In Matthew 10 Jesus tells the disciples, His brothers, “Whoever receives you receives me.”  In Matthew 25 He says “As you did it to one of the least of these my brothers, you did it to me.” 

            Jesus refers to the disciples as his brothers.  In Jesus’ final words in the Gospel of Matthew we hear Him give instructions to these brothers.  Matthew 28:18-20 (ESV) 18 And Jesus came and said to them, “All authority in heaven and on earth has been given to me. 19 Go therefore and make disciples of all nations, baptizing them in the name of the Father and of the Son and of the Holy Spirit, 20 teaching them to observe all that I have commanded you. And behold, I am with you always, to the end of the age.” [10]

            The twelve disciples are sent to make disciples of all nations.  At the judgment all nations will be gathered before the throne of God.  We get insight on the verses about the sheep and the goats from Matthew 10 where Jesus is sending His 12 disciples to the lost sheep of the House of Israel.  Jesus concludes his sending by telling His disciples… Matthew 10:40 (ESV)40 “Whoever receives you receives me, and whoever receives me receives him who sent me.[11]  

            In Matthew 10 Jesus tells the disciples, His brothers, “Whoever receives you receives me.”  In Matthew 25 He says “As you did it to one of the least of these my brothers, you did it to me.” 

            Those who receive and care for the disciples bringing the Good News of Jesus’ life, death and resurrection to all nations are the blessed sheep.  Those who reject those who preach and teach the Good News are the cursed goats.  Being a sheep is having faith in Jesus and supporting those who bring the Good News to you and to the world.  Feeding them.  Giving them something to drink.  Welcoming them.  Clothing them.  Caring for them when sick.  Visiting them in prison.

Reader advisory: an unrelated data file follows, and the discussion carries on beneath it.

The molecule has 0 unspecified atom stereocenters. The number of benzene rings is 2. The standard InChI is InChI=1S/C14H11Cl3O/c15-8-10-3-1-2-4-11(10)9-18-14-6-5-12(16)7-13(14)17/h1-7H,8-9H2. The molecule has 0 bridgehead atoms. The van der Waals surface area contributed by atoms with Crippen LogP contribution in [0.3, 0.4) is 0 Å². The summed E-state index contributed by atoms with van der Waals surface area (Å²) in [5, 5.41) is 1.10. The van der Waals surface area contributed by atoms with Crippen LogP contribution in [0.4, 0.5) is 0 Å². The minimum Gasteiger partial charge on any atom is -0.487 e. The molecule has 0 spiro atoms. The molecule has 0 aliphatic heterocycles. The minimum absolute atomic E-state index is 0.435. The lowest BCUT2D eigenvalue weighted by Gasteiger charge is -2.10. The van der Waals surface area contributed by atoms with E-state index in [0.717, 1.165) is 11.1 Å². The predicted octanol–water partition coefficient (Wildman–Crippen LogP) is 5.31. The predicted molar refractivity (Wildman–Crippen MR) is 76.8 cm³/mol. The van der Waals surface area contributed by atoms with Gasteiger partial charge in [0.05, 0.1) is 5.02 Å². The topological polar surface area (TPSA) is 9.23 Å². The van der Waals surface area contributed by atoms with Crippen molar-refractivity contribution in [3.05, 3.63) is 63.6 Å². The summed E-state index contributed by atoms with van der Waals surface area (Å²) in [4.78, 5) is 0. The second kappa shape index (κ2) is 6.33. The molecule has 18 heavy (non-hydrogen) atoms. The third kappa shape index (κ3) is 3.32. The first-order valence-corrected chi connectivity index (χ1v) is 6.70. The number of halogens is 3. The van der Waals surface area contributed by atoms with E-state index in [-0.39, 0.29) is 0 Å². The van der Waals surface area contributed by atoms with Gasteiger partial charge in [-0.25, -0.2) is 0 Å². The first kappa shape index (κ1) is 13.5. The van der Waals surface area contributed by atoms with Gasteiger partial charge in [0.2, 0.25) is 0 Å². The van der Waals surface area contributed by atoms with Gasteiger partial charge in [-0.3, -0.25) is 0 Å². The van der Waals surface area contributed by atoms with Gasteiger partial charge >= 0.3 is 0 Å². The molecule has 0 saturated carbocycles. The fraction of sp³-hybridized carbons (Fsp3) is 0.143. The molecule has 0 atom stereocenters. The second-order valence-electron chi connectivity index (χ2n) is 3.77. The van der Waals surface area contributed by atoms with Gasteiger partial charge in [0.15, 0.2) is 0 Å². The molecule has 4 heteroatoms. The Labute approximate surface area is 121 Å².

In the early days of Christianity, after Jesus’ death, resurrection and ascension, those who brought the Good News to all nations faced great hardship and danger.  Those first missionaries were beaten, whipped, imprisoned and even killed.  It still happens today in many places in the world.  Those who care for those bringing the Gospel are blessed by God.  They are the ones who hear the Good News and believe.  They provide food, drink, clothing, shelter, and care for the disciples. They are blessed by God for eternity because they are in Christ.

            Someone first taught you about Jesus.  There are those who taught you over the years and there are those who continue today to teach you about Jesus.  Care for those who bring the Gospel to your ears.

            You trace your faith back to the original 12 disciples bringing the Good News of Jesus’ resurrection to all nations.  Through many generations and continuing today the Good News is proclaimed by faithful preachers and teachers and missionaries.  Receive them and care for them.  You do it together.  You continue the mission of the first 12 followers of Jesus, to make disciples baptizing and teaching.  You get to see another beginning step again today (tomorrow) at the 11 AM Sunday service with the baptism of baby Robert Whitaker. 

Together you gather to hear the Good News of Jesus and receive His Body and Blood for the forgiveness of sins.  Together you care for your pastor and staff.  Together you support those in your school who bring the Good News of Jesus to 230 students and their families.  Together you care for those in need with food and finances.  Together you support missionaries bringing the Good News to all nations.  Together you support those preparing for full time church work.  Together you work to increase what you are doing so that you do as much as you can. Together you continue the work of making disciples of all nations, baptizing and teaching and look forward to the day when, with all nations, you are placed on the right of the throne of God and Jesus will say, Matthew 25:34 (ESV) 34 … ‘Come, you who are blessed by my Father, inherit the kingdom prepared for you from the foundation of the world.[12] Amen.


[1]  The Holy Bible : English standard version. 2001. Wheaton: Standard Bible Society.

[2]  The Holy Bible : English standard version. 2001. Wheaton: Standard Bible Society.

[3]  The Holy Bible : English standard version. 2001. Wheaton: Standard Bible Society.

[4]  The Holy Bible : English standard version. 2001. Wheaton: Standard Bible Society.

[5]  The Holy Bible : English standard version. 2001. Wheaton: Standard Bible Society.

[6]  The Holy Bible : English standard version. 2001. Wheaton: Standard Bible Society.

[7]  The Holy Bible : English standard version. 2001. Wheaton: Standard Bible Society.